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An Assessment of Food Store Compliance With the Cook County Sweetened Beverage Tax

El-Sayed, Osama M. BS; Pipito, Andrea A. MS; Leider, Julien MA; Chriqui, Jamie F. PhD, MHS; Powell, Lisa M. PhD

Journal of Public Health Management and Practice: June 04, 2019 - Volume Publish Ahead of Print - Issue - p
doi: 10.1097/PHH.0000000000001017
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To examine the correct application of the $0.01/ounce Cook County, Illinois, Sweetened Beverage Tax on sugar-sweetened and artificially sweetened beverages, a total of 111 beverage products were purchased from 28 food stores in September and November 2017. Purchases were categorized by taxable (sugar-sweetened and artificially sweetened soda and juice drinks) and nontaxable (100% fruit juice and sparkling water) beverage type, store type (limited service vs supermarket/grocery), and area median household income (lower vs higher). Two-sample tests of proportions were conducted to compare correctly taxed purchases. The tax was correctly applied in 91.0% of cases. Correct tax application was found in 87.8% of taxable beverage purchases versus 97.3% of nontaxable beverage purchases (P = .10), 71.4% of juice drink purchases versus 95.6% of nonjuice drink purchases (P < .001), and 85.5% of limited service store purchases versus 100% of supermarket/grocery purchases (P = .01). No significant differences were found by area income.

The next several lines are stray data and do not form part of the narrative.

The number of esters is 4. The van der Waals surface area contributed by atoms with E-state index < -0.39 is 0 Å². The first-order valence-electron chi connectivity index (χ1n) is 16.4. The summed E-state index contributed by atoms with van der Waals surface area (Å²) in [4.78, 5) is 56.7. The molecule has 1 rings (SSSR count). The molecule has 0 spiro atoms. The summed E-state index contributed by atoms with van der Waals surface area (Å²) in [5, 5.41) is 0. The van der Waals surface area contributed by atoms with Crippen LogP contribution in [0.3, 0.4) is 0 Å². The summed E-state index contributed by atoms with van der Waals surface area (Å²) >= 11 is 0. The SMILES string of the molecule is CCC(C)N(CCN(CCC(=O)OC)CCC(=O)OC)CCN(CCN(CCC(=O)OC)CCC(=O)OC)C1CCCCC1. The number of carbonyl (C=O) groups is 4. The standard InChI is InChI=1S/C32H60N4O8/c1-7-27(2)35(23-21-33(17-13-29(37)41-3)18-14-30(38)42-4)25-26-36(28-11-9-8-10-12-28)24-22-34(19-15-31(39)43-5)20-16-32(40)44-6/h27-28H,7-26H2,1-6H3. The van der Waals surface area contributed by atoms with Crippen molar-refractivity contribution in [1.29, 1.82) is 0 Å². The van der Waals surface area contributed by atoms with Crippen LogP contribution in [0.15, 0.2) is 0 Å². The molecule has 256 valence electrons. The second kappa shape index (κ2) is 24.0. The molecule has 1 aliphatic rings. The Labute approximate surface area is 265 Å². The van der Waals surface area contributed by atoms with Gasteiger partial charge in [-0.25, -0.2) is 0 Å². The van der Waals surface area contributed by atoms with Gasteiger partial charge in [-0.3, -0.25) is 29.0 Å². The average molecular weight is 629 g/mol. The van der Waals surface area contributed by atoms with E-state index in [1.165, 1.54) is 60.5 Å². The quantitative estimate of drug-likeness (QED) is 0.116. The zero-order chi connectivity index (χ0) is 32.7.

Institute for Health Research and Policy (Messrs El-Sayed and Leider, Ms Pipito, and Drs Chriqui and Powell) and Division of Health Policy and Administration, School of Public Health (Mr El-Sayed and Drs Chriqui and Powell), University of Illinois at Chicago, Chicago, Illinois.

Correspondence: Osama M. El-Sayed, BS, Institute for Health Research and Policy, University of Illinois at Chicago, 1747 W Roosevelt Rd, Chicago, IL 60608 (oelsay2@uic.edu).

The authors received research funding (PI: Dr Powell) from Bloomberg Philanthropies to support this study. The results presented in this brief were supported by a grant from Bloomberg Philanthropies' Obesity Prevention Initiative (www.bloomberg.org) (grant no. 49255). The authors acknowledge and thank Anita Bontu, for her role in training the data collection team, and the data collection team, for auditing food stores and purchasing the beverages.

The contents of this publication do not necessarily reflect the view or policies of Bloomberg Philanthropies. The sponsor did not have any role in study design; in the collection, analysis, and interpretation of data; in the writing of the manuscript; and in the decision to submit the manuscript for publication.

The authors declare no conflicts of interest.

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